The quickening, for those of you who haven’t read 5000 pregnancy books, is the name given to the first time you feel your baby move inside you. The books do warn that it can be hard to tell whether those early flutters are the baby or something else, so I don’t know why I expected to feel the baby move in one, singular, weirdandwonderful moment. Maybe because “the quickening” sounds like such a singular “moment”ous event. Nope. I spent about a week trying to decide whether it was the baby I was feeling or gas. Now the baby moves all the time – particularly at 10pm when I’m trying to go to sleep and at 6a.m. when I’m trying to stay asleep.

I’ve tried to explain to Mike what it feels like. I’ve described it before as feeling like a sackful of eels squirming around in there, but as I’ve never actually had a sackful of eels tucked in my belly I can’t really vouch for the accuracy of that description. The most accurate physical description I can come up with is the completely unromantic, “it feels like giant bubbles of gas slithering around intestinal corners, but without any gas pain.”

The most accurate psychological description I can come up with, for me, is that it feels like fishing. As a kid I used to love going over to the river across from my grandparents house, baiting a hook, and fishing off the wharf. I would wait patiently for ages for that first tug on the line – that sudden, promising, tightening of the nylon under my index finger signaling that something alive was definitely out there underneath all that water. When the baby taps me from the inside I get that same feeling. Of course, given what ended up happening to the fish I caught, that metaphor has its limits, so we’ll stop right there.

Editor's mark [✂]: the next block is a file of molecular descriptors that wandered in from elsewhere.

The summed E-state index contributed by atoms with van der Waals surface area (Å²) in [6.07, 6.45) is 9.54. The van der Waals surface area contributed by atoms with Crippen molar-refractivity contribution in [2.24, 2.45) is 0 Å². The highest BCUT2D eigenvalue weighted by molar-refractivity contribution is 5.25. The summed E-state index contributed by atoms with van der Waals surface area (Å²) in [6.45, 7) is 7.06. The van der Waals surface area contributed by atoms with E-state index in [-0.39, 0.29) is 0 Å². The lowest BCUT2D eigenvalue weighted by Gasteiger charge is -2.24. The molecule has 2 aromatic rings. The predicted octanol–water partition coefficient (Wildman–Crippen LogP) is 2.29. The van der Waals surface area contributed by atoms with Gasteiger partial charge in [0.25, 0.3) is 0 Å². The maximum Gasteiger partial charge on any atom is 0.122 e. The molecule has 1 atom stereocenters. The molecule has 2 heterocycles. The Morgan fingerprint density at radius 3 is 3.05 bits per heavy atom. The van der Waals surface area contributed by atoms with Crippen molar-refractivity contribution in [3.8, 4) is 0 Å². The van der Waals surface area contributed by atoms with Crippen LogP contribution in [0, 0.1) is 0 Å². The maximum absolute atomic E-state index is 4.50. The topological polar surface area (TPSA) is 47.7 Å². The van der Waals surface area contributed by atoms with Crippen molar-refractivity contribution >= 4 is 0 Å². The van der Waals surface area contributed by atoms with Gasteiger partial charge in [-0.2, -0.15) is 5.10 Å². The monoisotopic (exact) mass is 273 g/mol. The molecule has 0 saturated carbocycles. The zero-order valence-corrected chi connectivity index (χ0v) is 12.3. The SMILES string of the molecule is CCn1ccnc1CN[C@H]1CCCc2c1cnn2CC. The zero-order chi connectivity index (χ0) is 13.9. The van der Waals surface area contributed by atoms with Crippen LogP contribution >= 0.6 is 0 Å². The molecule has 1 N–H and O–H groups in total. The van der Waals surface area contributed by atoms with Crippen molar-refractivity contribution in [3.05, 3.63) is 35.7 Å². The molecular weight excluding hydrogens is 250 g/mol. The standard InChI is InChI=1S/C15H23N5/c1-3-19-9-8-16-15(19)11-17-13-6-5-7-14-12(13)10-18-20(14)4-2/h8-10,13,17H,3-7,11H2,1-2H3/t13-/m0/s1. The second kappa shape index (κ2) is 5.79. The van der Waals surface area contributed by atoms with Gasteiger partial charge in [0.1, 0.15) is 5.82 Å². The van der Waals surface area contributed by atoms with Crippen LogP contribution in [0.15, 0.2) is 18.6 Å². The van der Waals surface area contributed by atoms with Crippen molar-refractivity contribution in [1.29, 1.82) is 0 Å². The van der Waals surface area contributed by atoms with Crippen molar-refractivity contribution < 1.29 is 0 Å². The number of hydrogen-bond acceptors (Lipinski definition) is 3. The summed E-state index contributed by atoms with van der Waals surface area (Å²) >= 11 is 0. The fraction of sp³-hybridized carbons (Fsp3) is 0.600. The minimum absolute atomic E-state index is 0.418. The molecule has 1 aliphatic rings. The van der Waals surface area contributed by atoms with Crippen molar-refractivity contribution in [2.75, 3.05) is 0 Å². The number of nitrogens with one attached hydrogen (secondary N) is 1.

OK, that’s it for this edition of “expectations that have been turned on their head by pregnancy.” Catch you later this week, perhaps from the road as Mike and I are leaving on Thursday night for a road trip down south, and do chime in below and let me know what’s surprised you about pregnancy or parenting. I love learning from others’ stories. 

The circle of your passion

It’s been a week. For me, it’s been a week of finishing the draft, enjoying a brief high, then falling (temporarily, let’s hope) into a big black woeful hole of not feeling like doing anything at all, and wondering how we can possibly have been in Laos three months already, and whether the rumours are true that we’re staying here for the next couple of years. On that front, it appears so, unless the powers that be mandate otherwise. I’ve had ample time to mull all of this over during a string of nights when sleep eludes me until late – midnight or 1am – and sometimes only arrives after the sort of help that comes in little bottles with child-proof caps on them.